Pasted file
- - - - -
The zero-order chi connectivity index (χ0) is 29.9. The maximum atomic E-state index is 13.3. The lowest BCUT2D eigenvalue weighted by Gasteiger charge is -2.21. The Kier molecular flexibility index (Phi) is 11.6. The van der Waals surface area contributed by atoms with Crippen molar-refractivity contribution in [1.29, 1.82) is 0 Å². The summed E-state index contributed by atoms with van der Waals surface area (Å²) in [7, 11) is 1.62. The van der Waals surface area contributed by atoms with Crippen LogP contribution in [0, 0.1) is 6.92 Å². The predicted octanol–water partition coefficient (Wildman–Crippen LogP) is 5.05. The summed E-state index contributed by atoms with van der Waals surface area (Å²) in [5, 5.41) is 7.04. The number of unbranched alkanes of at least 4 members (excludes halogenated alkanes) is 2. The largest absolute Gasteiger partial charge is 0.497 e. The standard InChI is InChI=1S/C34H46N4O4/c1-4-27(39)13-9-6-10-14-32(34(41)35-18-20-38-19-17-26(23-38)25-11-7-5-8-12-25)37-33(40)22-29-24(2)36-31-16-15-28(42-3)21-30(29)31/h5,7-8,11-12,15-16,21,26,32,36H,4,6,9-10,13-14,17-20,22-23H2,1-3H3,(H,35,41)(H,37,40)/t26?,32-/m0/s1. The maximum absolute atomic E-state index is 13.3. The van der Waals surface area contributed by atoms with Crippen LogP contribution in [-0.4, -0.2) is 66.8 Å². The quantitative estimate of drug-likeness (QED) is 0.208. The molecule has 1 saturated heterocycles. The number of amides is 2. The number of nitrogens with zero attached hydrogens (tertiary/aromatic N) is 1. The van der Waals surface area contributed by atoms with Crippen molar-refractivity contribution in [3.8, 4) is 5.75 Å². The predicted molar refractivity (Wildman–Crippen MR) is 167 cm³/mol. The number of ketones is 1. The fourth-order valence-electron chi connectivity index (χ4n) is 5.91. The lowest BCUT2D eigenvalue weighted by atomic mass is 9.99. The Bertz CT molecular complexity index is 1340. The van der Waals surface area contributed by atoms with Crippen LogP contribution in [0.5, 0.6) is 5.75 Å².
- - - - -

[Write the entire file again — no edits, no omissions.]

The zero-order chi connectivity index (χ0) is 29.9. The maximum atomic E-state index is 13.3. The lowest BCUT2D eigenvalue weighted by Gasteiger charge is -2.21. The Kier molecular flexibility index (Phi) is 11.6. The van der Waals surface area contributed by atoms with Crippen molar-refractivity contribution in [1.29, 1.82) is 0 Å². The summed E-state index contributed by atoms with van der Waals surface area (Å²) in [7, 11) is 1.62. The van der Waals surface area contributed by atoms with Crippen LogP contribution in [0, 0.1) is 6.92 Å². The predicted octanol–water partition coefficient (Wildman–Crippen LogP) is 5.05. The summed E-state index contributed by atoms with van der Waals surface area (Å²) in [5, 5.41) is 7.04. The number of unbranched alkanes of at least 4 members (excludes halogenated alkanes) is 2. The largest absolute Gasteiger partial charge is 0.497 e. The standard InChI is InChI=1S/C34H46N4O4/c1-4-27(39)13-9-6-10-14-32(34(41)35-18-20-38-19-17-26(23-38)25-11-7-5-8-12-25)37-33(40)22-29-24(2)36-31-16-15-28(42-3)21-30(29)31/h5,7-8,11-12,15-16,21,26,32,36H,4,6,9-10,13-14,17-20,22-23H2,1-3H3,(H,35,41)(H,37,40)/t26?,32-/m0/s1. The maximum absolute atomic E-state index is 13.3. The van der Waals surface area contributed by atoms with Crippen LogP contribution in [-0.4, -0.2) is 66.8 Å². The quantitative estimate of drug-likeness (QED) is 0.208. The molecule has 1 saturated heterocycles. The number of amides is 2. The number of nitrogens with zero attached hydrogens (tertiary/aromatic N) is 1. The van der Waals surface area contributed by atoms with Crippen molar-refractivity contribution in [3.8, 4) is 5.75 Å². The predicted molar refractivity (Wildman–Crippen MR) is 167 cm³/mol. The number of ketones is 1. The fourth-order valence-electron chi connectivity index (χ4n) is 5.91. The lowest BCUT2D eigenvalue weighted by atomic mass is 9.99. The Bertz CT molecular complexity index is 1340. The van der Waals surface area contributed by atoms with Crippen LogP contribution in [0.5, 0.6) is 5.75 Å².